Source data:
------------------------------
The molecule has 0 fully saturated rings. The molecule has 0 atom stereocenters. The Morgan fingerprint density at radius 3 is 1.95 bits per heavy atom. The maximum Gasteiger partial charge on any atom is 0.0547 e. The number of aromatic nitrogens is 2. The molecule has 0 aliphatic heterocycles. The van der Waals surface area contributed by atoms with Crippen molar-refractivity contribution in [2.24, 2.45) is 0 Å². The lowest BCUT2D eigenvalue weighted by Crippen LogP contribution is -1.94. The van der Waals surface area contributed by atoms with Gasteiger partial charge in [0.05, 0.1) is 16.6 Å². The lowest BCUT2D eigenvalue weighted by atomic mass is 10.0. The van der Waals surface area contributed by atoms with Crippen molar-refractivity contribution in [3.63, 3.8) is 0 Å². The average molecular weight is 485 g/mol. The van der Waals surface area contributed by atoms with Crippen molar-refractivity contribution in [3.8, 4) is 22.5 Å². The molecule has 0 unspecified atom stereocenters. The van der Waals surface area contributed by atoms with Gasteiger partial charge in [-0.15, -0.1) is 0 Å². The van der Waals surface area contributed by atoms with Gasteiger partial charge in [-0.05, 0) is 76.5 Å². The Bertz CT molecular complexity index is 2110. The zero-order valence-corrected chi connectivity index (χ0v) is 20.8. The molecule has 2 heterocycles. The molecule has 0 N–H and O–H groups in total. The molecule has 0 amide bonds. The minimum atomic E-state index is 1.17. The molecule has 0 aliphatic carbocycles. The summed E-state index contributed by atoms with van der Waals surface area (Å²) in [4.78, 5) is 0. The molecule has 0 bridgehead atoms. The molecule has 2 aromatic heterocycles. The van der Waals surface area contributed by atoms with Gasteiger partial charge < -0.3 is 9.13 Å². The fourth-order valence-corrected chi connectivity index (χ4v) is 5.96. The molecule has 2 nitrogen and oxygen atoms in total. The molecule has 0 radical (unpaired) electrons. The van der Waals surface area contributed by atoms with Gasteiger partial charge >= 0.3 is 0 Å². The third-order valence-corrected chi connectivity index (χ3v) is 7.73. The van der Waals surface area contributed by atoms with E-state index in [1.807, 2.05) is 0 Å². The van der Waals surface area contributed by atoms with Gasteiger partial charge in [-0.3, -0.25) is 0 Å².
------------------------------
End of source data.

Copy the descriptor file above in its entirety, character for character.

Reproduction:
The molecule has 0 fully saturated rings. The molecule has 0 atom stereocenters. The Morgan fingerprint density at radius 3 is 1.95 bits per heavy atom. The maximum Gasteiger partial charge on any atom is 0.0547 e. The number of aromatic nitrogens is 2. The molecule has 0 aliphatic heterocycles. The van der Waals surface area contributed by atoms with Crippen molar-refractivity contribution in [2.24, 2.45) is 0 Å². The lowest BCUT2D eigenvalue weighted by Crippen LogP contribution is -1.94. The van der Waals surface area contributed by atoms with Gasteiger partial charge in [0.05, 0.1) is 16.6 Å². The lowest BCUT2D eigenvalue weighted by atomic mass is 10.0. The van der Waals surface area contributed by atoms with Crippen molar-refractivity contribution in [3.63, 3.8) is 0 Å². The average molecular weight is 485 g/mol. The van der Waals surface area contributed by atoms with Crippen molar-refractivity contribution in [3.8, 4) is 22.5 Å². The molecule has 0 unspecified atom stereocenters. The van der Waals surface area contributed by atoms with Gasteiger partial charge in [-0.15, -0.1) is 0 Å². The van der Waals surface area contributed by atoms with Gasteiger partial charge in [-0.05, 0) is 76.5 Å². The Bertz CT molecular complexity index is 2110. The zero-order valence-corrected chi connectivity index (χ0v) is 20.8. The molecule has 2 heterocycles. The molecule has 0 N–H and O–H groups in total. The molecule has 0 amide bonds. The minimum atomic E-state index is 1.17. The molecule has 0 aliphatic carbocycles. The summed E-state index contributed by atoms with van der Waals surface area (Å²) in [4.78, 5) is 0. The molecule has 0 bridgehead atoms. The molecule has 2 aromatic heterocycles. The van der Waals surface area contributed by atoms with Gasteiger partial charge < -0.3 is 9.13 Å². The fourth-order valence-corrected chi connectivity index (χ4v) is 5.96. The molecule has 2 nitrogen and oxygen atoms in total. The molecule has 0 radical (unpaired) electrons. The van der Waals surface area contributed by atoms with Gasteiger partial charge >= 0.3 is 0 Å². The third-order valence-corrected chi connectivity index (χ3v) is 7.73. The van der Waals surface area contributed by atoms with E-state index in [1.807, 2.05) is 0 Å². The van der Waals surface area contributed by atoms with Gasteiger partial charge in [-0.3, -0.25) is 0 Å².